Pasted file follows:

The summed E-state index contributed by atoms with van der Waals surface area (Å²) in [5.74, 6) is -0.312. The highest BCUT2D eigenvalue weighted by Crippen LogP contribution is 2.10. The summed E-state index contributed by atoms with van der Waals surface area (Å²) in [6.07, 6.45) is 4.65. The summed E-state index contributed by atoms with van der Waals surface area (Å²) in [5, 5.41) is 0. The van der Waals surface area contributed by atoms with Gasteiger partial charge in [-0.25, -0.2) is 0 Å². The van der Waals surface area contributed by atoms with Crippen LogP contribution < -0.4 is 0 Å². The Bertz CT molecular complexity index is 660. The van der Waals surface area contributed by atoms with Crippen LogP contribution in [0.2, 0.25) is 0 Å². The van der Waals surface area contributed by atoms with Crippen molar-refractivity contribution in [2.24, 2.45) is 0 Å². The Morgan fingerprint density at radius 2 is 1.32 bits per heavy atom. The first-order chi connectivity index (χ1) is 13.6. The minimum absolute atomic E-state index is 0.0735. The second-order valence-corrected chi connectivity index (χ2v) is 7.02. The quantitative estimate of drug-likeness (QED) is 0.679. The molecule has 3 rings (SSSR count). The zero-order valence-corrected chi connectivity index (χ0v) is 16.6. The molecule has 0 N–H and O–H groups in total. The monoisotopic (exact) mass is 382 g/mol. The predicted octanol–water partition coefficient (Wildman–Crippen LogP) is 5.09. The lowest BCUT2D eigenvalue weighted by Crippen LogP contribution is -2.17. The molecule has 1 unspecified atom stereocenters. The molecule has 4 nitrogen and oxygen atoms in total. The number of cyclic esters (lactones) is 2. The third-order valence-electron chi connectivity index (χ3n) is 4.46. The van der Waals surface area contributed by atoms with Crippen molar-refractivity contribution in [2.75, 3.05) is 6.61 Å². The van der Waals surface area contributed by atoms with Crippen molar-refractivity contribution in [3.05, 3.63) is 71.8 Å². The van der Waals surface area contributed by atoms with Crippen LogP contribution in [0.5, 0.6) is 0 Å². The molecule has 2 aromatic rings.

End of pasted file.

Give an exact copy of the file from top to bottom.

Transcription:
The summed E-state index contributed by atoms with van der Waals surface area (Å²) in [5.74, 6) is -0.312. The highest BCUT2D eigenvalue weighted by Crippen LogP contribution is 2.10. The summed E-state index contributed by atoms with van der Waals surface area (Å²) in [6.07, 6.45) is 4.65. The summed E-state index contributed by atoms with van der Waals surface area (Å²) in [5, 5.41) is 0. The van der Waals surface area contributed by atoms with Gasteiger partial charge in [-0.25, -0.2) is 0 Å². The van der Waals surface area contributed by atoms with Crippen LogP contribution < -0.4 is 0 Å². The Bertz CT molecular complexity index is 660. The van der Waals surface area contributed by atoms with Crippen LogP contribution in [0.2, 0.25) is 0 Å². The van der Waals surface area contributed by atoms with Crippen molar-refractivity contribution in [2.24, 2.45) is 0 Å². The Morgan fingerprint density at radius 2 is 1.32 bits per heavy atom. The first-order chi connectivity index (χ1) is 13.6. The minimum absolute atomic E-state index is 0.0735. The second-order valence-corrected chi connectivity index (χ2v) is 7.02. The quantitative estimate of drug-likeness (QED) is 0.679. The molecule has 3 rings (SSSR count). The zero-order valence-corrected chi connectivity index (χ0v) is 16.6. The molecule has 0 N–H and O–H groups in total. The monoisotopic (exact) mass is 382 g/mol. The predicted octanol–water partition coefficient (Wildman–Crippen LogP) is 5.09. The lowest BCUT2D eigenvalue weighted by Crippen LogP contribution is -2.17. The molecule has 1 unspecified atom stereocenters. The molecule has 4 nitrogen and oxygen atoms in total. The number of cyclic esters (lactones) is 2. The third-order valence-electron chi connectivity index (χ3n) is 4.46. The van der Waals surface area contributed by atoms with Crippen molar-refractivity contribution in [2.75, 3.05) is 6.61 Å². The van der Waals surface area contributed by atoms with Crippen molar-refractivity contribution in [3.05, 3.63) is 71.8 Å². The van der Waals surface area contributed by atoms with Crippen LogP contribution in [0.5, 0.6) is 0 Å². The molecule has 2 aromatic rings.